Title:
Node management in scalable distributed computing enviroment
United States Patent 5526358


Abstract:
A method for independently executing software components in a node of a network containing many nodes. The method including generating a logical hierarchy of the roles of the nodes where any node can assume one or multiple roles; and negotiating the role of the nodes when there is a change in the configuration of the network. Another technique locates resources requested by a node in a scalable system interconnecting many nodes in a network. The technique includes identifying resources that join the network by switching from an inactive to an active state; and informing the requester the availability of the requested resource. A further technique determines routing paths in a context bridge which is able to route packets between nodes. The technique includes setting up a list of context bridges; listening for routing information packets which are periodically broadcast by other context bridges; and updating the database using the information contained in the received routing information packets. One more technique is on routing packets from a source node to a destination node using a context bridge. The technique includes determining whether the destination node has a routable protocol; if it does not have, then routing the packet using a source route containing the address of the context bridges from the source to the destination; and if it has, then routing the packet through at least one context bridge containing routable protocols.



Inventors:
Gregerson, Daniel P. (Half Moon Bay, CA)
Farrell, David R. (San Francisco, CA)
Gaitonde, Sunil S. (Daly City, CA)
Ahuja, Ratinder P. (Daly City, CA)
Ramakrishnan, Krish (Union City, CA)
Shafiq, Muhammad (El Granada, CA)
Wallis, Ian F. (Cupertino, CA)
Application Number:
08/293073
Publication Date:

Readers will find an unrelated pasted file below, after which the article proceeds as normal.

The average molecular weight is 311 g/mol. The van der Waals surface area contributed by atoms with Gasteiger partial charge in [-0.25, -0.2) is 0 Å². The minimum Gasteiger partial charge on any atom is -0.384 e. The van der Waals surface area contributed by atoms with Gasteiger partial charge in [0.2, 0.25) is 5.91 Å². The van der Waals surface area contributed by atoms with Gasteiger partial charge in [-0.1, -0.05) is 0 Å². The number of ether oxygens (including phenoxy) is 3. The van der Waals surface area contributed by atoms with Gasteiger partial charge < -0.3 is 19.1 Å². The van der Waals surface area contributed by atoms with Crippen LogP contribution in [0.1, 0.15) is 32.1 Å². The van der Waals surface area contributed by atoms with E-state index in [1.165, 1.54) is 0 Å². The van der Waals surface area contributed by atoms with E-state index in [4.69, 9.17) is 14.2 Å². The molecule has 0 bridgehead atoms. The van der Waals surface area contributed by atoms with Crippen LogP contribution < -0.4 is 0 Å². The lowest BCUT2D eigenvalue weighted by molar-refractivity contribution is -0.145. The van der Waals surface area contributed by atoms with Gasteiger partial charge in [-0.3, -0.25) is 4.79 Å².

06/11/1996
Filing Date:
08/19/1994
Assignee:
Peerlogic, Inc. (San Francisco, CA)
Primary Class:
Other Classes:
709/209
International Classes:
G06F13/00; G06F9/50; G06F11/20; H04L12/56; H04L29/06; H04L29/08; (IPC1-7): H04L12/44
Field of Search:
370/85.2, 370/85.13, 370/16, 370/94.3, 370/13, 370/60, 340/825.02, 340/827, 395/200
View Patent Images:



Primary Examiner:
Kizou, Hassan
Assistant Examiner:
Rao, Seema S.
Attorney, Agent or Firm:
Mccutchen, Doyle Brown And Enersen
Claims:
What is claimed is:

1. A method for independently executing software components in a node of a network containing a plurality of nodes, the method comprising the steps of:

generating a logical hierarchy of the roles of the nodes in the network wherein any node can assume one or multiple roles, the assumption of which neither requires nor precludes the assumption of any other role; and

negotiating the role of the nodes when there is a change in the configuration of the network;

wherein at least two conflicting nodes claim the same managerial role and at least one of the conflicting nodes participates in a process of determining a node which assumes the managerial role, the negotiating step further comprising the steps, performed by each participating node, of:

setting up a database containing the names of all known nodes participating in the process;

transmitting election messages to nodes included in the data base, the election messages containing information relating to the participating nodes;

receiving election messages from other participating nodes;

updating the database using information contained in the received election messages; and

determining, based on the information contained in the updated database, which one of the participating nodes assumes the managerial role.



2. The method of claim 1 wherein a node having a managerial role leaves the network and at least one of the remaining nodes participates in a negotiation process of determining which node assumes the managerial role, the negotiating step further comprising the steps, performed by each participating node, of:

broadcasting a message indicating the participating node's interest in assuming the managerial role;

listening, subsequent to the broadcasting step, for messages on the network; and